Plan, prepare, plant!

Spring 2016 arrived with snow. Photo by Susan Safford

Vegetable gardens are coming awake. Mine has been semi-active, actually, throughout this warm winter. We enjoyed lamb’s lettuce (mache), parsley, cilantro, and weeds such as dandelion and spitting cress throughout the winter. Plenty of potatoes overwintered under straw and chicory/radicchio in variety is harvestable now. The recent snowy day did not affect these at all.

I snipped root hairs and tops of seedling ‘Lancelot’ leeks, 182 of them, prior to planting them individually into strips of recycled cells, where they will stay for about three weeks, or until warmer weather arrives. The seed was sown at the end of January. It takes a little manual dexterity; the root snipping makes dropping the minute seedlings into their holes easier. Also easier, than out in the vegetable garden, is care and feeding in the cold frame.

Leeks as started plants are available. Many prefer this way of doing things, but I have felt the challenge to attempt to grow admirable leeks for years, and I prefer to start my own. For one thing, the variety available in seed is far greater than that of started plants, heritage varieties included. ‘Lancelot’ is not a heritage variety but it should be ready for harvest in about 90 days, and that is convenient, creating space in the garden for other fall crops.

However, as for onions, I prefer buying plants. Our Homegrown group has put in a group order to Dixondale Farms, seedling onion growers, in Texas for years, which have never failed to satisfy.

Lettuce plants are already planted out in the vegetable garden, an heirloom variety from Southern Exposure Seed Exchange called ‘Red Deer Tongue.’ Seedling beets, spinach, and celery are still indoors; so are cold-averse, heat-loving sweet peppers: these you want to keep indoors almost until “school is out.”

Various ways to feed the crops exist; I prefer soluble fish or seaweed: check the numbers on the container as to the content of nitrogen/phosphorus/potassium. Others include compost, or comfrey, teas, which make great feeds and also help to insure a quick recovery from transplanting shock. I plan to make these when temps increase.

I use the broadfork primarily in spring, to open soil and push down into it whatever green growth is on the surface, whether it is cover crop, green manure, or green weeds: it all becomes ‘green manure’ once safely down in the zone of soil organisms.

This is the time to barrow whatever compost you have managed to produce into the garden, lay it in heaps where most needed, and then rake out the heaps to produce an even surface. For those who like growing in raised beds, instead of raking out, you would be forming raised areas by raking and leveling soil. A wooden box or lining is not necessarily required if you do not mind the labor of doing it this way. These raised, ridge-like beds warm more quickly than surrounding soil.

Plant lust: ‘Sunlight lace’

Spring and foliage are once more about to become a factor in gardens; the ‘bones’ I so enjoy in winter will blur and become obscured by an altogether different scene and atmosphere. Indeed, if projections are any guide, we may in future have very few snowy winters of the kind that strip away the fuss of seasonal textures to reveal the forms that lie beneath.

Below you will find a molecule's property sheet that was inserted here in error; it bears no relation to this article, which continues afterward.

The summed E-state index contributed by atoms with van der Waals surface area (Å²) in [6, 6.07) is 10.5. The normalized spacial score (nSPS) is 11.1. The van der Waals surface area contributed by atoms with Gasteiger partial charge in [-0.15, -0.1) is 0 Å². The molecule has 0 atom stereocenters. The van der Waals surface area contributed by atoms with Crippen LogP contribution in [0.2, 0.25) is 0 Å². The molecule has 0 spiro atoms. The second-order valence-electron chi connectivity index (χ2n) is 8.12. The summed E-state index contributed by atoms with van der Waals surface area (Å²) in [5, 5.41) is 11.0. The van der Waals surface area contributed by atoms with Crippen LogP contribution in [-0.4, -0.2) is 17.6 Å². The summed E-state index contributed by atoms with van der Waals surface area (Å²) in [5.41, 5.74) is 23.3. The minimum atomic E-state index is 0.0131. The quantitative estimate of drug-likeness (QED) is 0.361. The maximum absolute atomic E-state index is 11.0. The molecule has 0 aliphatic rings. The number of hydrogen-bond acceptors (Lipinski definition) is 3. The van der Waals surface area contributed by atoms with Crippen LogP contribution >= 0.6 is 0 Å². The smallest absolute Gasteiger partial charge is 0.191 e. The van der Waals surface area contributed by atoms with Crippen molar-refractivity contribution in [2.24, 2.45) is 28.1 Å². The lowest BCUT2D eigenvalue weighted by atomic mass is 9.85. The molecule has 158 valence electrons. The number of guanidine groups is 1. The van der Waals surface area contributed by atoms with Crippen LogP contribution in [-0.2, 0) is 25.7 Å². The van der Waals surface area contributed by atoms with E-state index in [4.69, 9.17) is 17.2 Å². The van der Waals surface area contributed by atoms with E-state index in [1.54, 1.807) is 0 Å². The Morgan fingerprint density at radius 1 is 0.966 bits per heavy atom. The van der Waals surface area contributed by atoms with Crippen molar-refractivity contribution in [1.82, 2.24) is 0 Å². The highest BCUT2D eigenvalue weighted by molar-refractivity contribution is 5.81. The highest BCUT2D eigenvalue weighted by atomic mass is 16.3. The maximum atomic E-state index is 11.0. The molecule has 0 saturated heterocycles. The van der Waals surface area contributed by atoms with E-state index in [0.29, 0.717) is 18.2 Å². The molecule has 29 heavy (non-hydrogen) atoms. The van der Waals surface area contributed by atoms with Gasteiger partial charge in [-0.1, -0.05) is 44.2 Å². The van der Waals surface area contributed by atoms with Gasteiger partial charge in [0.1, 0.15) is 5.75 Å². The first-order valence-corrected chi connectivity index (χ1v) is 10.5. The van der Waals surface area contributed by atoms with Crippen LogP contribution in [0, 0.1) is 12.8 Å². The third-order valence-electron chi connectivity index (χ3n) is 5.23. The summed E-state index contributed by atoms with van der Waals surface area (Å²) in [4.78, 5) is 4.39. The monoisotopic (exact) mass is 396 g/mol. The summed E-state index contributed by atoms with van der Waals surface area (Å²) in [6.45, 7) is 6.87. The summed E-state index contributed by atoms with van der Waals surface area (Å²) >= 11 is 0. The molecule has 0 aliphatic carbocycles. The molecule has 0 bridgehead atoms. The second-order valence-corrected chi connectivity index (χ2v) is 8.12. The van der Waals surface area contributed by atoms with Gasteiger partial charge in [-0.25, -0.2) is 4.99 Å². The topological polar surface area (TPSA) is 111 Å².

I had written last year about my desire to acquire a gold-foliaged evergreen to light up the wintry aspect of my garden. The plan was to surround something golden and candle-flame shaped with a clump of shrub dogwoods with vividly colored twigs, to create a flashy focal point. The shrub dogwoods, Cornus sanguinea ‘Midwinter Fire’ (the name says it all) are already in place. Last week I found and pounced upon the golden element at Westport’s Sylvan Nursery: Chamaecyparis obtusa ‘Sunlight Lace,’ an introduction of famed Iseli Nursery.

This “Iseli Introduction” is similar in effect to various other subspecies and cultivars of gold foliaged Chamaecyparis, Thujas, and Juniperus, but seemed to broadcast its own special charm to me as I stood in the large nursery surrounded by this array of diverse golden plants. I became an immediate victim of plant lust.

Its tag bore the following inducements: “One of the most brightly colored dwarf conifers, ‘Sunlight Lace’ [brings] the glow of the sun to your garden. Its lacy foliage is bright yellow to nearly pure white depending on sun exposure. Plant this slow growing small tree in a space with dappled, open shade to encourage its brightest color and to protect its sensitive tissue from sunburn. ‘Sunlight Lace’ [performs] best growing in well drained, moist soil.” (By the way, this cultural advice applies to many other golden foliaged evergreens.)

‘Sunlight Lace’ achieves eventual dimensions of 15 foot height and 12 foot width, with a slow growth rate of 6-12” per year. It is hardy in zones 5-9.

Book: “The Authentic Garden”

Monicelli Press has produced an impressive art book of the latest in American landscape thinking, “The Authentic Garden,” by Richard Hartlage and Sandy Fischer, principals of the firm Land Morphology. (Monacelli Press, 2015, 224 ppg.) The participation of three dozen of the foremost landscape architecture practices in the country, including names such as Andrew Woodruff + Associates; Chanticleer Garden; Larry Weaner Landscape Associates; Longwood Gardens; Oehme, van Sweden; and Northwind Perennial Farm, among others, ensures that the 60-plus gardens and landscapes included showcase exciting, naturalistic, and contemporary trends.

Ecologically sound concepts and sustainable plants, suited to their sites, are prominent in “The Authentic Garden’s” designs. Although the scale of many of the featured designs is sweeping, there are many features that are adaptable to Island gardens, more intimate though our landscapes do tend to be. The book format is large, 11.5 x 9.75 inches, with excellent photographic reproduction.